The setting of To Kill a Mockingbird is essential to the story. Harper Lee did a wonderful job of choosing a time period and very precise location in which to set her story, all of the way down to the relation of the Finch home to its neighbors. Had the house been located on another street of Maycomb, a great deal of the plot would have been different.
One of the most significant differences that would have resulted from a change in location would be the inability of Arthur "Boo" Radley to watch the Scout and Jem from his home's front window. Had Boo been unable to observe the Finch children and, thus, to develop a relationship with them (at least in his mind), the children would have fallen prey to Bob Ewell's attack. In fact, the children probably would not have been as fascinated with the mystery of Boo Radley, which would have greatly impacted many events within the novel.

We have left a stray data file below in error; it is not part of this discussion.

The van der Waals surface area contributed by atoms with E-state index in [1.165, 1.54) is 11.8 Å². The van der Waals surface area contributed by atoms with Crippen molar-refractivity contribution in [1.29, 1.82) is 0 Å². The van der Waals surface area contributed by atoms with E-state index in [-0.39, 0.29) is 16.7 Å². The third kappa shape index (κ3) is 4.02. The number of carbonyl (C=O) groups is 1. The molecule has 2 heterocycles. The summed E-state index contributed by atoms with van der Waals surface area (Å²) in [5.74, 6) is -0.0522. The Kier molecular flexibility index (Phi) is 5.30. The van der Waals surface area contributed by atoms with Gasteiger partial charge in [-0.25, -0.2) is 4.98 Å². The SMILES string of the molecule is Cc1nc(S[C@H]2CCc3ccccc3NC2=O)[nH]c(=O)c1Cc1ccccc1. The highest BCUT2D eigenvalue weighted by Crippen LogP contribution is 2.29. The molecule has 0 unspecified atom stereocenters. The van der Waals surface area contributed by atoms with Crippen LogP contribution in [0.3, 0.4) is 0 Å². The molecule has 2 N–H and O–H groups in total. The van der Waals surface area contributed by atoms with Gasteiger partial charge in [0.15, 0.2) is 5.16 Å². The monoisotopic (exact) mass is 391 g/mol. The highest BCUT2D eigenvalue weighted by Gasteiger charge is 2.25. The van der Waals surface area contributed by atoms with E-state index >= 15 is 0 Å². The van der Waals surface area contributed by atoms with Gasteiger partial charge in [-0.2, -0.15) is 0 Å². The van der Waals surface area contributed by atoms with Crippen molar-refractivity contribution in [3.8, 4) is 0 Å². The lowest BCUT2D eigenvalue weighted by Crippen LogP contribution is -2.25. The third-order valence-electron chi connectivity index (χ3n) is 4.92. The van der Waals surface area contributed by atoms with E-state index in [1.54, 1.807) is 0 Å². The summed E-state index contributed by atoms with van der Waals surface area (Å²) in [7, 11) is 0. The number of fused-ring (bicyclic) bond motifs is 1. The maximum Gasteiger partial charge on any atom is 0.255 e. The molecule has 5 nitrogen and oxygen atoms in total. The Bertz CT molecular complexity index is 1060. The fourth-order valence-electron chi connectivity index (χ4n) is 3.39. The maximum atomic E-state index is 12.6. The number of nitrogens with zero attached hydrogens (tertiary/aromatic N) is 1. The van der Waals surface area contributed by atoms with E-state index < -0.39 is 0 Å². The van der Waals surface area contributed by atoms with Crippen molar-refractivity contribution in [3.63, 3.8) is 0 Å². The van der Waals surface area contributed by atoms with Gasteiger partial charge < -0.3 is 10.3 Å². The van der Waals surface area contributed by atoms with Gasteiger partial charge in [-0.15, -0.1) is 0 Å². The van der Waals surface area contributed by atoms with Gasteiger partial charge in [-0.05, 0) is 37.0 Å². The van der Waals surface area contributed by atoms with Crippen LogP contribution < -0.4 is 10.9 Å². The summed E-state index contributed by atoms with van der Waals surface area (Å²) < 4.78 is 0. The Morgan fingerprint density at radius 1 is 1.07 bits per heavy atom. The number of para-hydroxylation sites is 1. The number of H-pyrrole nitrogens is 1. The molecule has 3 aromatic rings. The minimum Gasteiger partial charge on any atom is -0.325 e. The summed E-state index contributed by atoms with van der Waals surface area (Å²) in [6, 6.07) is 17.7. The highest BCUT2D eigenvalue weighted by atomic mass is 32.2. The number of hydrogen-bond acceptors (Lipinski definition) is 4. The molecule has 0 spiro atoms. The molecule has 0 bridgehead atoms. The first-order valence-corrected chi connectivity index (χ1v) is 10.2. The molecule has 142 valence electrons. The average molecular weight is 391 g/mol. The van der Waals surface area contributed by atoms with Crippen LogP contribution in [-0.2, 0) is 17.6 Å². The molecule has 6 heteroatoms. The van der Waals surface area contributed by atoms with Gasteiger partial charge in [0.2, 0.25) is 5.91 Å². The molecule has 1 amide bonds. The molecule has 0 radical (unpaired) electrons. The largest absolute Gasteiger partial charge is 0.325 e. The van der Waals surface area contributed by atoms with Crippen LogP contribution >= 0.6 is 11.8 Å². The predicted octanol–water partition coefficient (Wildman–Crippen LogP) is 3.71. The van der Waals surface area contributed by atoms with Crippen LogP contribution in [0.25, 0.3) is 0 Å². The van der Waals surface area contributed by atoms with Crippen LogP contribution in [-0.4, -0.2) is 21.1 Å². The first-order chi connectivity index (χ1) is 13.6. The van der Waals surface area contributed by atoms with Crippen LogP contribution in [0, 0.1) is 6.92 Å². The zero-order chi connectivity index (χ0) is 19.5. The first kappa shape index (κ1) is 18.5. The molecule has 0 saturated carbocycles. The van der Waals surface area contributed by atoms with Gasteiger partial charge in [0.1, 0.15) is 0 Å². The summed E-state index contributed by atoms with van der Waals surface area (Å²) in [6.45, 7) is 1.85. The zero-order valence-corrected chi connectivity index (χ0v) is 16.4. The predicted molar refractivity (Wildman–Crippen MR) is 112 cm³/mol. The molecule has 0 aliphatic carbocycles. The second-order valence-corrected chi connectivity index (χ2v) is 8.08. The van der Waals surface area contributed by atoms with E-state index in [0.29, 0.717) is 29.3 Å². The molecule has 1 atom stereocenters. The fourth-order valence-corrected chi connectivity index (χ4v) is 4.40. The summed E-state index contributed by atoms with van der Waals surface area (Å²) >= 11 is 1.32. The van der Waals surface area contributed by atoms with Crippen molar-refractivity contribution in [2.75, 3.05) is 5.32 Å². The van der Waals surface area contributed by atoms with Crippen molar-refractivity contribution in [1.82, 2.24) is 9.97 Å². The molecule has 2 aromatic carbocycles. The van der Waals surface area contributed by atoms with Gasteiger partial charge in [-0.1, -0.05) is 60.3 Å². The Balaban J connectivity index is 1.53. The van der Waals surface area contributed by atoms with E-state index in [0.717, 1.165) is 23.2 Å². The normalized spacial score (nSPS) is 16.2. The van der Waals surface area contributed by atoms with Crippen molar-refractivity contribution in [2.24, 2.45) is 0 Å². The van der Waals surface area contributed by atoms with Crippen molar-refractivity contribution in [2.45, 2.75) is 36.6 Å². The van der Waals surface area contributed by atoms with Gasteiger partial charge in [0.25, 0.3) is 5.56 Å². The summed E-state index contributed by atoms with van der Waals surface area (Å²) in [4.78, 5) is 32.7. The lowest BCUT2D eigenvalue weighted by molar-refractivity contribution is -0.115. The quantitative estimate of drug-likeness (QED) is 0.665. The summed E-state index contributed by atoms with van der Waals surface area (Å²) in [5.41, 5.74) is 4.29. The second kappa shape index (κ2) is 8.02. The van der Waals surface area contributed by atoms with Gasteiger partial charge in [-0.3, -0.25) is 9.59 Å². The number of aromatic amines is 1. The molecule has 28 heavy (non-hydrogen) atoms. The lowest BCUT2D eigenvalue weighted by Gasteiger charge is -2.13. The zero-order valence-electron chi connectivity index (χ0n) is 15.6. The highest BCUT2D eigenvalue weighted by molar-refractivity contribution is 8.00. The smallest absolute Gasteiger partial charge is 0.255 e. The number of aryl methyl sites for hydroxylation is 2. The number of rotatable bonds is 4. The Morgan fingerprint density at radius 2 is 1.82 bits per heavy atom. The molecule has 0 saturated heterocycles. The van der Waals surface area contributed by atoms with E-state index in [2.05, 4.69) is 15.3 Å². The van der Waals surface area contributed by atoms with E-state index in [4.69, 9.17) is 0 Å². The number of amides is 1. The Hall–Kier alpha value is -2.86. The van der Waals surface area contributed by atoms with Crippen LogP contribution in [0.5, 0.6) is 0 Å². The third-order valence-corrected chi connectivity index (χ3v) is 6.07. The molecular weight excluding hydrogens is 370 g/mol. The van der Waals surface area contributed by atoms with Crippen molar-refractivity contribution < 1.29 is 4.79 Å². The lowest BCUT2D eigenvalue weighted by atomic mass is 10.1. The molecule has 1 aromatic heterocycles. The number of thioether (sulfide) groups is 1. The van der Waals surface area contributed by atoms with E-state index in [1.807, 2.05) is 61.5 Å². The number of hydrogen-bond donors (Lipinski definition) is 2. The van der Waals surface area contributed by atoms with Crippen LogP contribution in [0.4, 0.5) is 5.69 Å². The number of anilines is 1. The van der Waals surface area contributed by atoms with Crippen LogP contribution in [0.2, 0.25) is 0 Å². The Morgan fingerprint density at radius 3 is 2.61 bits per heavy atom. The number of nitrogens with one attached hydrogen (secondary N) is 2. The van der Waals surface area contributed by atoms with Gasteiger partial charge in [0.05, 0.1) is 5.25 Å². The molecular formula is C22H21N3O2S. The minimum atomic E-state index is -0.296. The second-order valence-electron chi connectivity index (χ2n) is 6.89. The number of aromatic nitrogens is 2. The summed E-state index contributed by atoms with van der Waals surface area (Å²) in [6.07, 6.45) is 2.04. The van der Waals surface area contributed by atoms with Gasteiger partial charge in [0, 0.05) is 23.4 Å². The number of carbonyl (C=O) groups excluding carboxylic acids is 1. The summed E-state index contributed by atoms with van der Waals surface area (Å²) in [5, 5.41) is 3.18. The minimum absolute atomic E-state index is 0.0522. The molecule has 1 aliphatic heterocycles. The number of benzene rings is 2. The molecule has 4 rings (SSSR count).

Had the Finch household been located elsewhere, Mrs. Dubose, Miss Maudie, Miss Stephanie, and most other important characters would have played very insignificant roles in the story. Their relative proximity to the Finch family enabled them to be considered important and influential, whether good or bad. In addition, events such as the wanderings of the rabid Tim Johnson and the revelation of Atticus Finch's prowess as a sharpshooter would not have warranted as much attention as they received had they taken place in a less prominent location. Of course, there are many other events that would have been influenced or negated by a change in setting.